The briefing was followed by a Q&A session, with questions coming from Members of Parliament, Peers, Ukrainian activists and professionals, and British minority rights specialists. Lord Davies of Stamford asked about economic situation in Crimea, and whether Russia was heavily subsidising the economy. Mr Chubarov stated that Russia would like to nationalise Crimea, explaining that property belonging to the Ukrainian state was nationalised first, followed by private property owned by businessmen and oligarchs. Land, especially near the coast, including holiday resorts, were taken by the government or destroyed. There is not enough water for the agrarian sector to thrive, or enough electricity to meet the population’s needs. Additionally there are no longer any international financial institutions left, and only Russian planes are flying into Crimea. Despite all this, by 2018 the current head of Crimea wants the economy to reach the level it was at in 2013.
Jonathan Djanogly MP followed with another question about the economy, specifically how much is it costing Russia to subsidise Ukraine and whether they can afford it, and about Crimea’s relationship with Ukraine, in particular whether Kyiv has any leverage there. Mr Chubarov noted that Russian statistics are not credible, but that roughly $3-3.5bn was spent in 2015, and that those figures are increasing due to the military presence in Crimea, and to the fact that Ukraine cut off the electricity supply to Crimea. He explained that links between Ukraine and Crimea are trying to be salvaged, but that efforts are being undermined by Russia, who has distributed Russian passports by force. The Ukrainian government allows people with Ukrainian passports to cross the border into Ukraine, but Russian special forces are monitoring the situation and looking for a way to thwart this. Crimean students are still being accepted into Ukrainian universities.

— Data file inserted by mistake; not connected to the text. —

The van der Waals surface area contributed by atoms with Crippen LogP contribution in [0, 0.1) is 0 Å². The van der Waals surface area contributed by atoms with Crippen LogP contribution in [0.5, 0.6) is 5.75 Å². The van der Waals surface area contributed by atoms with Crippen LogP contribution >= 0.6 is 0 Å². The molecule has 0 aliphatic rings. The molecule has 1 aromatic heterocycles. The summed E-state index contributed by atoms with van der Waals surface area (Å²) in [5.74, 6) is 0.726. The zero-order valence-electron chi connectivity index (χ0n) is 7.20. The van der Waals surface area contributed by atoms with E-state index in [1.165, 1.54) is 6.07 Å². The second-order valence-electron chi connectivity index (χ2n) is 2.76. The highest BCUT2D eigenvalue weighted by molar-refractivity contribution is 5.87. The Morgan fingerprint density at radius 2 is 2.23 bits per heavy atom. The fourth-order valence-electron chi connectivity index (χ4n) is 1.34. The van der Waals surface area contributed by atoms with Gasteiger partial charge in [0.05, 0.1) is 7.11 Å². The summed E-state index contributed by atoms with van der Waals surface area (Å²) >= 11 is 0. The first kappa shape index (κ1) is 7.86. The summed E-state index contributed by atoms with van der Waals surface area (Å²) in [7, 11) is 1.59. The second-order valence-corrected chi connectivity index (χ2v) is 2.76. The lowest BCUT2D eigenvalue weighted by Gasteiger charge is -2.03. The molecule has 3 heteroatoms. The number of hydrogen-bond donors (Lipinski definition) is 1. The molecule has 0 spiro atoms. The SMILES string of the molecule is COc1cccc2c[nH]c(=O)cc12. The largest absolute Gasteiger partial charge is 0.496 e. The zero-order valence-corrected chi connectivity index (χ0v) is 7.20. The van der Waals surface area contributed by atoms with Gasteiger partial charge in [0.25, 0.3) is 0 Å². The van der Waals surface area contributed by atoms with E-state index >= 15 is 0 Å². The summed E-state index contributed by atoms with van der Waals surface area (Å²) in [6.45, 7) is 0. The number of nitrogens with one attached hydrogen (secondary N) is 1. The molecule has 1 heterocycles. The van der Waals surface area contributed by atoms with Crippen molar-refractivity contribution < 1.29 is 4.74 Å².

Lord Oxford, a director of the British Ukrainian Society, asked about Crimea’s political organisations, specifically whether they have organised the Mejlis in mainland Ukraine. Mr Chubarov answered that they have mission offices in Kyiv and Kherson, and are looking to set up a mission in Brussels, working closely with the Ukrainian government and the Ministry of Foreign Affairs to this end. Russia has tried to reform the Mejlis in their own way, but have not succeeded as they could not find enough people. Many delegates have been classed as enemies and forced to leave Crimea, but there is a remnant that insists on staying.
Marina Pesenti, Director of the Ukrainian Institute in London, asked whether Mr Chubarov felt Crimea was being covered sufficiently in Ukrainian media outlets, and whether journalists are facing persecution. He said although Crimea does appear in the news from time to time, it is more often overshadowed by other major events like fighting in eastern Ukraine, Russian air strikes in Syria, migrants flowing into Europe, during which times everyone forgets about Crimea.
Lord Oxford thanked Mr Chubarov, whom he had met in the early 1990s when serving as a diplomat in Kyiv, for his insightful talk, followed by Sir Gerald, who gave the closing remarks. “Thank you, it’s been very instructive to hear your views and we must not forget what’s happening in Ukraine, and that Putin has invaded a sovereign country,” said Sir Gerald.